What’s more, even if you put all major retailers together, yet they can’t beat AMZN stock in valuation.
Why Amazon Could Be a Trillion-Dollar Company
It’s crystal clear that Amazon is now in the front rank. But where does it go from here? How does Amazon stock hit the one-trillion mark?
The answer to that can be found in its revenue breakdown—where a new business segment has emerged as a potential driver of its future growth.
Before getting to that, let’s first revisit its core business of e-commerce, where Amazon leads the pack. On average, Amazon has seen net sales grow between 20% and 25% in past quarters. If it maintains that growth, the company could easily cross $300.0 billion in annual retail revenue in the next five years.
Given the fact that e-commerce only accounts for 10% of total sales in the U.S., Amazon has more than enough room to grow its share.
Coming to its new segment—the cloud computing arm of Amazon called Amazon Web Services (AWS) is now gaining ground on Amazon’s revenue pie chart. This segment grew 47% in the last quarter alone and prior quarter growths likewise hovered around 50%. Even by conservative estimates, AWS annual revenue is expected to cross $50.0 billion in the next five years.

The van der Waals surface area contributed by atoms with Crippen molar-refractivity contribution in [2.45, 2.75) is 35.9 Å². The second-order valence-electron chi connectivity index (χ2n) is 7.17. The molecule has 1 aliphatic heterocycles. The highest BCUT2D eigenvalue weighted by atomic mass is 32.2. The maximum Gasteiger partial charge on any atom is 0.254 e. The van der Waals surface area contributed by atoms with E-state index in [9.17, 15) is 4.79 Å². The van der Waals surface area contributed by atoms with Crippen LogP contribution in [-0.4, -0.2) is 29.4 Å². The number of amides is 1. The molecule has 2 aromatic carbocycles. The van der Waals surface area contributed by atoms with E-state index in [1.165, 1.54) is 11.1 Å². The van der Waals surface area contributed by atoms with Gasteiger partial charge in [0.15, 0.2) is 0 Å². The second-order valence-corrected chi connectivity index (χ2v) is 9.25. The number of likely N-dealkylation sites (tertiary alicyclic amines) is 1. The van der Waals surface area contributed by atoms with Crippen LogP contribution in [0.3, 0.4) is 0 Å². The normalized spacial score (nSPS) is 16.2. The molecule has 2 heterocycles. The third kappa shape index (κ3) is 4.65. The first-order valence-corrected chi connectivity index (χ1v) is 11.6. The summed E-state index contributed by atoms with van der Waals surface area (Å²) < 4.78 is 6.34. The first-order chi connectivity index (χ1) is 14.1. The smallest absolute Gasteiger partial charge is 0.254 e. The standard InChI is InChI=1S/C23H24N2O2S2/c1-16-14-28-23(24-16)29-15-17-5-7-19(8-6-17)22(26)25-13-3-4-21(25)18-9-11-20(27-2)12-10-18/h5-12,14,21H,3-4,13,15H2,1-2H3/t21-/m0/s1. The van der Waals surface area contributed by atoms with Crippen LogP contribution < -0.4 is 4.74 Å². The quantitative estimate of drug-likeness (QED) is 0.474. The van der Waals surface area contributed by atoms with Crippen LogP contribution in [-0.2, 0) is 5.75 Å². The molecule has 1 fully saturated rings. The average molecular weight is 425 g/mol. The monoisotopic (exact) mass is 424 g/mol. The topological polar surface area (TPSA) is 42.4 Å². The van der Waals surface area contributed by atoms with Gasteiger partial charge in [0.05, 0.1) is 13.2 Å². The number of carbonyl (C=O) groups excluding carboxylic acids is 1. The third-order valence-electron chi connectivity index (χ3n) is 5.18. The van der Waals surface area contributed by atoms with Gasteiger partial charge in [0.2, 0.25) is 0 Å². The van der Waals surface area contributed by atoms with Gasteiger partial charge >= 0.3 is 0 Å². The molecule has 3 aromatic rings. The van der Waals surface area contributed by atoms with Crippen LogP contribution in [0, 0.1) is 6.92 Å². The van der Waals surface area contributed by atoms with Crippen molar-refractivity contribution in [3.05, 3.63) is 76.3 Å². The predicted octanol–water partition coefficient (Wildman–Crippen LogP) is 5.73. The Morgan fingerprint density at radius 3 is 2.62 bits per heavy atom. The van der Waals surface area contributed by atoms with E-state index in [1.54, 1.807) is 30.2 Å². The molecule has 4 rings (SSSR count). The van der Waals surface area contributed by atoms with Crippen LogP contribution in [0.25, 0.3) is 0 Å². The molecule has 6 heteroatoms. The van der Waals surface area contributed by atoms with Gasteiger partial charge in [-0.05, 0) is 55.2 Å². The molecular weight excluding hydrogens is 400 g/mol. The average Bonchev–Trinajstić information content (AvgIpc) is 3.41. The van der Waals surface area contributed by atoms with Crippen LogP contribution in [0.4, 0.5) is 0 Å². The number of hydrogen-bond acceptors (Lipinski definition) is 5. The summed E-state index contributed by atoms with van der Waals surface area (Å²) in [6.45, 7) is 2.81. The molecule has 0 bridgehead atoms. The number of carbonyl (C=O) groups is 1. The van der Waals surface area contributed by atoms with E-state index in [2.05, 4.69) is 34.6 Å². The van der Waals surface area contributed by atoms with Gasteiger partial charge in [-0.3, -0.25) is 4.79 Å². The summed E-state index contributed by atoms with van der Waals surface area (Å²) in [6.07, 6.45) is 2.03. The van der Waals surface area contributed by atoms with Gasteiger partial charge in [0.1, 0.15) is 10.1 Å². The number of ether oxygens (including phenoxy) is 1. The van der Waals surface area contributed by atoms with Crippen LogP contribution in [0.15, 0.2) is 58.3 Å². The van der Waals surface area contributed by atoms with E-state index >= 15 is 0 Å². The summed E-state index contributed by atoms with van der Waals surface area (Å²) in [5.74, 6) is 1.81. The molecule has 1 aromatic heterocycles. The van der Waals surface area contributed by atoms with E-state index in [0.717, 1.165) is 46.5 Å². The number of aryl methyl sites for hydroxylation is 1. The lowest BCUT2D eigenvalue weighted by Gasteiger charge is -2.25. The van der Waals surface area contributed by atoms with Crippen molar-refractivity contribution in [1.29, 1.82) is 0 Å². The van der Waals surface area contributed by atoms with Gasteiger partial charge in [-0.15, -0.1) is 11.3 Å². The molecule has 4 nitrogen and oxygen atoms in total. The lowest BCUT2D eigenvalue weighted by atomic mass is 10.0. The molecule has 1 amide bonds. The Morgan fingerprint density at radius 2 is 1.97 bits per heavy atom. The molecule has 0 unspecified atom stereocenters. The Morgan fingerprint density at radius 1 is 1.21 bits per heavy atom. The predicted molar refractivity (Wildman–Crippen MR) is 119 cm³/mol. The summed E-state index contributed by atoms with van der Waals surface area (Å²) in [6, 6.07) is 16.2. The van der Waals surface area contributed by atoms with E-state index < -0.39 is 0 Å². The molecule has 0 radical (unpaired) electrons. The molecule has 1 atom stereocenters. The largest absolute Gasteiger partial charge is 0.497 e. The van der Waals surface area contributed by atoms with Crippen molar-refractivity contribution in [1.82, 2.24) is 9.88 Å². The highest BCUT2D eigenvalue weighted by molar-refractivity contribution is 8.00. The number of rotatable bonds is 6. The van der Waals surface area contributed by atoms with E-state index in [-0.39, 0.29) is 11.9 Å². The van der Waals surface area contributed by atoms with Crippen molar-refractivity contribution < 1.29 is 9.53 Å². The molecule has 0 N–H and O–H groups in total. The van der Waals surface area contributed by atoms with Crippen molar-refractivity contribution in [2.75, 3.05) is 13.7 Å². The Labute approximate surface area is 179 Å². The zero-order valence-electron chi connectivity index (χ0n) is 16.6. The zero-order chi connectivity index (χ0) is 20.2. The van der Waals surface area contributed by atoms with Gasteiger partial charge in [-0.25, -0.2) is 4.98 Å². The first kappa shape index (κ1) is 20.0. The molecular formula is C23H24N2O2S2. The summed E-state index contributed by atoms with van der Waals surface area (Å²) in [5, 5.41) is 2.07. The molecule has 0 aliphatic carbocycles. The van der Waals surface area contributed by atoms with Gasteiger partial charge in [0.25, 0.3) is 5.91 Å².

The reason behind its stratospheric rise is its dominance in the cloud market. AWS beats bigwigs like Microsoft, Google, and IBM in the race. Below is a chart that shows how Amazon is maintaining its top spot.
Amazon Stock Predictions: Should You Invest in AMZN Stock Right Now?
Now, if you are still wondering why Buffett regrets missing the boat on AMZN stock, then just take a quick glance at the AMZN stock price chart below. The stock, on average, gained a staggering 2,000% every 10 years since it began trading.
Chart courtesy of StockCharts.com
If you’ve read through my thesis above, you don’t have to be an experienced analyst to see where the stock is headed next. But if you still want me to say it in plain words, then I’m seeing it heading further up north in the years to come.
However, you must stay aware that we’re approaching the final showdown between Apple, Google, and Amazon, where each one is now gunning for digital supremacy. Each one of them is building its own ecosystem that’s vertically and horizontally integrated so that consumers never leave their platform. And while “iOS” and “Android” control the market with their operating systems, Amazon is creating its own niche of loyal customers that’s ever-growing.
In a nutshell, Amazon is growing like a weed and savvy investors may stand a chance of a second bite at this cherry if they act timely. I’m all for AMZN stock.